The computer 110 may also include other removable/non-removable, volatile/nonvolatile computer storage media. By way of example only, FIG. 1 illustrates a hard disk drive 141 that reads from or writes to non-removable, nonvolatile magnetic media, a magnetic disk drive 151 that reads from or writes to a removable, nonvolatile magnetic disk 152, and an optical disk drive 155 that reads from or writes to a removable, nonvolatile optical disk 156, such as a CD ROM or other optical media. Other removable/non-removable, volatile/nonvolatile computer storage media that can be used in the exemplary operating environment include, but are not limited to, magnetic tape cassettes, flash memory cards, digital versatile disks, digital video tape, solid state RAM, solid state ROM, and the like. The hard disk drive 141 is typically connected to the system bus 121 through a non-removable memory interface such as interface 140, and magnetic disk drive 151 and optical disk drive 155 are typically connected to the system bus 121 by a removable memory interface, such as interface 150.

The drives and their associated computer storage media discussed above and illustrated in FIG. 1 provide storage of computer readable instructions, data structures, program modules and other data for the computer 110. In FIG. 1, for example, hard disk drive 141 is illustrated as storing operating system 144, application programs 145, other program modules 146, and program data 147. Note that these components can either be the same as or different from operating system 134, application programs 135, other program modules 136, and program data 137. Operating system 144, application programs 145, other program modules 146, and program data 147 are given different numbers here to illustrate that, at a minimum, they are different copies. A user may enter commands and information into the computer 110 through input devices such as a keyboard 162 and pointing device 161, commonly referred to as a mouse, trackball or touch pad. Other input devices (not shown) may include a microphone, joystick, game pad, satellite dish, scanner, or the like. These and other input devices are often connected to the processing unit 120 through a user input interface 160 that is coupled to the system bus 121, but may be connected by other interface and bus structures, such as a parallel port, game port or a universal serial bus (USB).

A monitor 191 or other type of display device is also connected to the system bus 121 via an interface, such as a video interface 190. A graphics interface 182, such as Northbridge, may also be connected to the system bus 121. Northbridge is a chipset that communicates with the CPU, or host processing unit 120, and assumes responsibility for accelerated graphics port (AGP) communications. One or more graphics processing units (GPUs) 184 may communicate with graphics interface 182. In this regard, GPUs 184 generally include on-chip memory storage, such as register storage and GPUs 184 communicate with a video memory 186. GPUs 184, however, are but one example of a coprocessor and thus a variety of co-processing devices may be included in computer 110. A monitor 191 or other type of display device is also connected to the system bus 121 via an interface, such as a video interface 190, which may in turn communicate with video memory 186. In addition to monitor 191, computers may also include other peripheral output devices such as speakers 197 and printer 196, which may be connected through an output peripheral interface 195.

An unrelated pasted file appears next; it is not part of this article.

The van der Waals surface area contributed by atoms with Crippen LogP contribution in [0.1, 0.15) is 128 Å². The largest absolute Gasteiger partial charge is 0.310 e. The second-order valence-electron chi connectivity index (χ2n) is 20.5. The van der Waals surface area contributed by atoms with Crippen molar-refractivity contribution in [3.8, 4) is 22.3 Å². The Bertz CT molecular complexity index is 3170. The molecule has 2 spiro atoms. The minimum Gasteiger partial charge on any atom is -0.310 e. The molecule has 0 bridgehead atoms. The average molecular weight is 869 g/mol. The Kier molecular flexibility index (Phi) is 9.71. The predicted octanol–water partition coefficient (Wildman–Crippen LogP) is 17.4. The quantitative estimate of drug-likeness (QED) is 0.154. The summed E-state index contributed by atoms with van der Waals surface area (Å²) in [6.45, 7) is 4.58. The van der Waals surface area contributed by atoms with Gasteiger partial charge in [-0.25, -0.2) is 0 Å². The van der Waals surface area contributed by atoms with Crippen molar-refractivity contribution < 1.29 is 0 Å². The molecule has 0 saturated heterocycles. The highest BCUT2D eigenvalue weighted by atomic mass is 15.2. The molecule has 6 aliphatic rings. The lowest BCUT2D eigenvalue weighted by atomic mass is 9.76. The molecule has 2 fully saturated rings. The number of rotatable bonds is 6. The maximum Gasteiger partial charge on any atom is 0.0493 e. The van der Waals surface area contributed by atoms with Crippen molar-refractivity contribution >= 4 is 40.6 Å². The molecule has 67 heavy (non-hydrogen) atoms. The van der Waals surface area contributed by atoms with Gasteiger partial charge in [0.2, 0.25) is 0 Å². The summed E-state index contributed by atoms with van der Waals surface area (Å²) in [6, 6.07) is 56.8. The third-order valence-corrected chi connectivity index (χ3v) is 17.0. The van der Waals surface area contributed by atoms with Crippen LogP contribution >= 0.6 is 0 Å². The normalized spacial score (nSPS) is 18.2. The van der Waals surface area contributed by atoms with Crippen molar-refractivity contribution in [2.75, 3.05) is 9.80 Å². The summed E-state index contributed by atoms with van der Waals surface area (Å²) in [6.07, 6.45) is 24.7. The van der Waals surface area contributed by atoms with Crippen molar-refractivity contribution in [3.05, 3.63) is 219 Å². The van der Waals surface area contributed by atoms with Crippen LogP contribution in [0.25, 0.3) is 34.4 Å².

The computer 110 may operate in a networked environment using logical connections to one or more remote computers, such as a remote computer 180. The remote computer 180 may be a personal computer, a server, a router, a network PC, a peer device or other common network node, and typically includes many or all of the elements described above relative to the computer 110, although only a memory storage device 181 has been illustrated in FIG. 1. The logical connections depicted in FIG. 1 include a local area network (LAN) 171 and a wide area network (WAN) 173, but may also include other networks. Such networking environments are commonplace in offices, enterprise-wide computer networks, intranets and the Internet.

When used in a LAN networking environment, the computer 110 is connected to the LAN 171 through a network interface or adapter 170. When used in a WAN networking environment, the computer 110 typically includes a modem 172 or other means for establishing communications over the WAN 173, such as the Internet. The modem 172, which may be internal or external, may be connected to the system bus 121 via the user input interface 160, or other appropriate mechanism. In a networked environment, program modules depicted relative to the computer 110, or portions thereof, may be stored in the remote memory storage device. By way of example, and not limitation, FIG. 1 illustrates remote application programs 185 as residing on memory device 181. It will be appreciated that the network connections shown are exemplary and other means of establishing a communications link between the computers may be used.

One of ordinary skill in the art can appreciate that a computer 110 or other client device can be deployed as part of a computer network. In this regard, the present invention pertains to any computer system having any number of memory or storage units, and any number of applications and processes occurring across any number of storage units or volumes. The present invention may apply to an environment with server computers and client computers deployed in a network environment, having remote or local storage. The present invention may also apply to a standalone computing device, having programming language functionality, interpretation and execution capabilities.